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Hidden in Plain Sight: Calling Bank Buildings Home

MAY 17, 2011

One New York photographer’s longtime residence—a 72,000-square-foot former bank building—must be seen to be believed.

If you’ve ever walked past the fortress-like six-story corner building at 190 Bowery you may have thought it could be an abandoned bank, with no signs of life within. That is, unless you had read this New York Magazine article (or a handful of subsequent ones). The 35,000 square-foot 1898 building is actually the private residence of photographer Jay Maisel, his wife, Linda, and daughter, Amanda. The photographer bought it 45 years ago—when it was actually abandoned—for $102,000 and has been living in the 72 room “bohemian dream house” with his family ever since. Life wasn’t always a dream: Maisel has spent decades waging Sisyphean clean-up battles with graffiti to appease city laws. Maisel did—and continues to do—most renovation work himself. And since the former Germania Bank building is an official landmark, simple repairs can be difficult. Maisel says, “If I have a window that is broken, I have to repair it…the way it was done in 1898.”

But he’s quick to say he’s not complaining. The former bank’s stunning interiors—in most cases, very little has been altered—make a fine, if quirky, backdrop for an artist’s dream home. The first, second, and third floors are used as gallery spaces for photography and art projects; basement safety deposit vaults (“the size of a generous studio apartment”) store photographs. From the vegetable garden on the building’s rooftop to the fact that it is currently valued at well upwards of $40 million (though the Maisels have no plans to sell) in one of downtown’s hottest districts, few can argue that 190 Bowery is a find of epic proportions (New York Magazine).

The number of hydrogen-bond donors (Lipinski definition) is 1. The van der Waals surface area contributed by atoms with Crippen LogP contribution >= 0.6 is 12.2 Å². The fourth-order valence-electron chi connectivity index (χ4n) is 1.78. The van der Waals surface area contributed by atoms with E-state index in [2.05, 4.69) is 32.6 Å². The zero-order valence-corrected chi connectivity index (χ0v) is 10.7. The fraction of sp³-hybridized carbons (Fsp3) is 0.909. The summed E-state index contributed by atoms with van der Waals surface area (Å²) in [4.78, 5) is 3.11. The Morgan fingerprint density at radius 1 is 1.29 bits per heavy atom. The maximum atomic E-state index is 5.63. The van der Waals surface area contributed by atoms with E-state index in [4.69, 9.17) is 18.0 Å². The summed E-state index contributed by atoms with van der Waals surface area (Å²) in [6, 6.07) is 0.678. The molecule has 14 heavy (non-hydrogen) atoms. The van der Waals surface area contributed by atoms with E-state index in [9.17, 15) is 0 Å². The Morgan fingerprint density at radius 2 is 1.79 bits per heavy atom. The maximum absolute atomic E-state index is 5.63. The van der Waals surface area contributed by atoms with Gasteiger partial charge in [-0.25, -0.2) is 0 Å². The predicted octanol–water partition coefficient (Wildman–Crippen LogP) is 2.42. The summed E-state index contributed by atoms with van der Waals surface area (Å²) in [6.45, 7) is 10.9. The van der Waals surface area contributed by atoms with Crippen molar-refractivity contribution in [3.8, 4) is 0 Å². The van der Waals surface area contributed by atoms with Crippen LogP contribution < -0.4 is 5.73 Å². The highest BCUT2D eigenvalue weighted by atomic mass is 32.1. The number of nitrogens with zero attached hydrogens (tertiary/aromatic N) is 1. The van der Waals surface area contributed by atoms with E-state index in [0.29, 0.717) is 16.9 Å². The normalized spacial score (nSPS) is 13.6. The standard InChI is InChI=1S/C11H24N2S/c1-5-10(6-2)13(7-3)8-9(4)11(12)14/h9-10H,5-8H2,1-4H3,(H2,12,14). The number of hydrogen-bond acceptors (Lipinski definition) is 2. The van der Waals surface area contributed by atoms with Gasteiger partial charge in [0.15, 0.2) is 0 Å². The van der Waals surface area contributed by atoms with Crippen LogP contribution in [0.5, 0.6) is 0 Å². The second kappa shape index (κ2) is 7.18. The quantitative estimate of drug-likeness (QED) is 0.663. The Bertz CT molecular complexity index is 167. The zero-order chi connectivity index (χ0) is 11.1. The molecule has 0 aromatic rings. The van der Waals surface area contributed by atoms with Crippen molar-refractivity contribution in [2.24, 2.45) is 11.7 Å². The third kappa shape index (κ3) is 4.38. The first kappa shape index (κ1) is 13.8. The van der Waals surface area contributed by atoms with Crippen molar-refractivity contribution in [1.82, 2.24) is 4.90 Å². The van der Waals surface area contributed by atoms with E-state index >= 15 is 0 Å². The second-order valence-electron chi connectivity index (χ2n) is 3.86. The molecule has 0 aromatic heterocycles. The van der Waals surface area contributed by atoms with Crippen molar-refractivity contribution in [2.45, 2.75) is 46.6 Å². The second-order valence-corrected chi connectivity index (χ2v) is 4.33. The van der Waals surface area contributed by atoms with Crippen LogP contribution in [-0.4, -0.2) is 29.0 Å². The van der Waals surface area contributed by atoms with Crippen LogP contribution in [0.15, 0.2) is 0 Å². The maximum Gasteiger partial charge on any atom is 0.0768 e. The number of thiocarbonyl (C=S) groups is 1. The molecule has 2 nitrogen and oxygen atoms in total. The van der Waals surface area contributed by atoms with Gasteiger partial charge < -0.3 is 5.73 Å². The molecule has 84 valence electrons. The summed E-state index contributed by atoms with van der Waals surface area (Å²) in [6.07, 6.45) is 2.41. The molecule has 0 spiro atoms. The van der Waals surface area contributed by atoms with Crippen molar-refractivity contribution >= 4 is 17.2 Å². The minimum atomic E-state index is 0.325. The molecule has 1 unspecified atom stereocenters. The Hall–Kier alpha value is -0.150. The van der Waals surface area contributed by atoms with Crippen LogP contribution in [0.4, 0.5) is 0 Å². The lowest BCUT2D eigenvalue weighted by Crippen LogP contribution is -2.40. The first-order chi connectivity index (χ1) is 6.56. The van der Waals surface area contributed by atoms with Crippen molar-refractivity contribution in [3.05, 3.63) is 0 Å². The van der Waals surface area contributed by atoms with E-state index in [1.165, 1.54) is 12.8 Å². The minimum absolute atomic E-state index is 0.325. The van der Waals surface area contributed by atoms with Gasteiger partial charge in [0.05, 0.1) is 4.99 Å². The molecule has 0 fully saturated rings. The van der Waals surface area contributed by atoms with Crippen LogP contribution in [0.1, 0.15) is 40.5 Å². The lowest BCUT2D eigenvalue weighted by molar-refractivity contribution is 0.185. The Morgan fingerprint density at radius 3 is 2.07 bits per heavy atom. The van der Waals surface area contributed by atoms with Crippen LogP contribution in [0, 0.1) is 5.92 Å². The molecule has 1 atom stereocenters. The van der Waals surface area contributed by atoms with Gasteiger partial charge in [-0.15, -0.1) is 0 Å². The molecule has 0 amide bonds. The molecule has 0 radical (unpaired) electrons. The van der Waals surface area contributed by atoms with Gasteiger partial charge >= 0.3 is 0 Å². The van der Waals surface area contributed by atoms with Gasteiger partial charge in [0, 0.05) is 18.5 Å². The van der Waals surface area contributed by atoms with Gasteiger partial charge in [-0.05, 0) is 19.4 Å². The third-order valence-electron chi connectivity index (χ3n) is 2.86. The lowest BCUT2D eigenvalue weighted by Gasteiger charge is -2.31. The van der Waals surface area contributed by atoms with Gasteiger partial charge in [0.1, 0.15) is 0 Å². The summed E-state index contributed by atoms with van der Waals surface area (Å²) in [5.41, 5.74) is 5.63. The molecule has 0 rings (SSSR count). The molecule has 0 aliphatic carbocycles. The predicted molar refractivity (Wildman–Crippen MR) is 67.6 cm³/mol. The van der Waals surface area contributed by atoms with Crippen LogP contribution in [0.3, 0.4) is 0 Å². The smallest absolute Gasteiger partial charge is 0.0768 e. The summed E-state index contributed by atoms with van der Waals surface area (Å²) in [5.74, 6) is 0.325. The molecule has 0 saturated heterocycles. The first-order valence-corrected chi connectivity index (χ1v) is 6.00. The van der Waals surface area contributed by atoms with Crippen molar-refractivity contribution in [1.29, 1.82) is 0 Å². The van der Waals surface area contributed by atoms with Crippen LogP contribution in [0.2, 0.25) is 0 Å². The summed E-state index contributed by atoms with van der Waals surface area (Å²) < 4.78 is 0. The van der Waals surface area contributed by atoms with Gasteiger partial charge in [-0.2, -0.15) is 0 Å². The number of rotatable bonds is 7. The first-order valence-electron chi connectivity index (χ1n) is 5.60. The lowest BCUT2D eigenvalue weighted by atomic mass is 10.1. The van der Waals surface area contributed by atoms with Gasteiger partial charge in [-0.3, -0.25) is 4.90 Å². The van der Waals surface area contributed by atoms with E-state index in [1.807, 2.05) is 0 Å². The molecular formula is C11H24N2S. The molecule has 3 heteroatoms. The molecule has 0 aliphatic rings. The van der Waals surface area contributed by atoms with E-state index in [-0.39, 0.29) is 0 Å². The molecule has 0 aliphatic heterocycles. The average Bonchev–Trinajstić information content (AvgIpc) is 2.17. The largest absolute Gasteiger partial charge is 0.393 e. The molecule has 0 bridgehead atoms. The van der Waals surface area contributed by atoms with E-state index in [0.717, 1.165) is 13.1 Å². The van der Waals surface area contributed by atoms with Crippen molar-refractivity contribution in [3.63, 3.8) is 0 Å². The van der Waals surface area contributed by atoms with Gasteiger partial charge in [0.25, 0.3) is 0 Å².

Another former bank building at 106 Avenue C may not be as vast, but the private two-family home with two units in the landmarked Public National Bank building represents a similarly unusual city residence. The Public National Bank was built in 1923, designed by Eugene Schoen, a noted local modernist architect at the time. It was turned into a nursing home in 1954. In the 1980s the building was converted to residential use and has changed hands only once since then. Currently owned by Catherine Kord, former wife of artist and furniture designer Richard Artschwager—who also lived there for a time—the impressive corner building contains only two apartments covering 5,000+ square feet. As with 190 Bowery, there is very little outside evidence of the building’s colorful inner life.